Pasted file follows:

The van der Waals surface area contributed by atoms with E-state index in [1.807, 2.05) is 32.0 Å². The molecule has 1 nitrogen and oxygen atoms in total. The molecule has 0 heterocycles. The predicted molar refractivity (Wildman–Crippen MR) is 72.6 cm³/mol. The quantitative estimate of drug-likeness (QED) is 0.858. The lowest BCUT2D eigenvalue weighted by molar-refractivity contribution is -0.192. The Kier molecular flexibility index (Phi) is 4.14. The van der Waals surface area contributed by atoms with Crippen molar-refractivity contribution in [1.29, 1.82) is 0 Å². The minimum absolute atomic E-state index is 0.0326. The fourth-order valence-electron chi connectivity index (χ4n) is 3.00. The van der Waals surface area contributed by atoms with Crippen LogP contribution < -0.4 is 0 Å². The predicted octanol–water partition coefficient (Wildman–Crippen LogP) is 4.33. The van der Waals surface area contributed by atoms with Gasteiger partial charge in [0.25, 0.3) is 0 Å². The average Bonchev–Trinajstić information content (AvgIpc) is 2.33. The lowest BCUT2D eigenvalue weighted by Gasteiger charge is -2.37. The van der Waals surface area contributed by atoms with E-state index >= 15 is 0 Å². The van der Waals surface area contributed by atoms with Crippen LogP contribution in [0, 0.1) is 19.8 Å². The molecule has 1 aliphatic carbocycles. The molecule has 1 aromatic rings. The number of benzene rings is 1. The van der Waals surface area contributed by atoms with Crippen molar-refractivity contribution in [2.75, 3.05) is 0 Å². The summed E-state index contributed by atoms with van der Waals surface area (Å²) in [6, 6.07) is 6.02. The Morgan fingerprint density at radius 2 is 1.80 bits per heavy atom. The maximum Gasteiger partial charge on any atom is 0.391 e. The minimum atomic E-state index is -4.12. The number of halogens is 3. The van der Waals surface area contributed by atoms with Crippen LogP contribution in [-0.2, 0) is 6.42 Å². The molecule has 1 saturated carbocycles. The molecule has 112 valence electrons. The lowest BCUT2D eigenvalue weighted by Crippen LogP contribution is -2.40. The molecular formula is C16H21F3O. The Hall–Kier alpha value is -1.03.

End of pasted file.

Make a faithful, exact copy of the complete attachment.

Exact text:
The van der Waals surface area contributed by atoms with E-state index in [1.807, 2.05) is 32.0 Å². The molecule has 1 nitrogen and oxygen atoms in total. The molecule has 0 heterocycles. The predicted molar refractivity (Wildman–Crippen MR) is 72.6 cm³/mol. The quantitative estimate of drug-likeness (QED) is 0.858. The lowest BCUT2D eigenvalue weighted by molar-refractivity contribution is -0.192. The Kier molecular flexibility index (Phi) is 4.14. The van der Waals surface area contributed by atoms with Crippen molar-refractivity contribution in [1.29, 1.82) is 0 Å². The minimum absolute atomic E-state index is 0.0326. The fourth-order valence-electron chi connectivity index (χ4n) is 3.00. The van der Waals surface area contributed by atoms with Crippen LogP contribution < -0.4 is 0 Å². The predicted octanol–water partition coefficient (Wildman–Crippen LogP) is 4.33. The van der Waals surface area contributed by atoms with Gasteiger partial charge in [0.25, 0.3) is 0 Å². The average Bonchev–Trinajstić information content (AvgIpc) is 2.33. The lowest BCUT2D eigenvalue weighted by Gasteiger charge is -2.37. The van der Waals surface area contributed by atoms with E-state index >= 15 is 0 Å². The van der Waals surface area contributed by atoms with Crippen LogP contribution in [0, 0.1) is 19.8 Å². The molecule has 1 aliphatic carbocycles. The molecule has 1 aromatic rings. The number of benzene rings is 1. The van der Waals surface area contributed by atoms with Crippen molar-refractivity contribution in [2.75, 3.05) is 0 Å². The summed E-state index contributed by atoms with van der Waals surface area (Å²) in [6, 6.07) is 6.02. The Morgan fingerprint density at radius 2 is 1.80 bits per heavy atom. The maximum Gasteiger partial charge on any atom is 0.391 e. The minimum atomic E-state index is -4.12. The number of halogens is 3. The van der Waals surface area contributed by atoms with Crippen LogP contribution in [-0.2, 0) is 6.42 Å². The molecule has 1 saturated carbocycles. The molecule has 112 valence electrons. The lowest BCUT2D eigenvalue weighted by Crippen LogP contribution is -2.40. The molecular formula is C16H21F3O. The Hall–Kier alpha value is -1.03.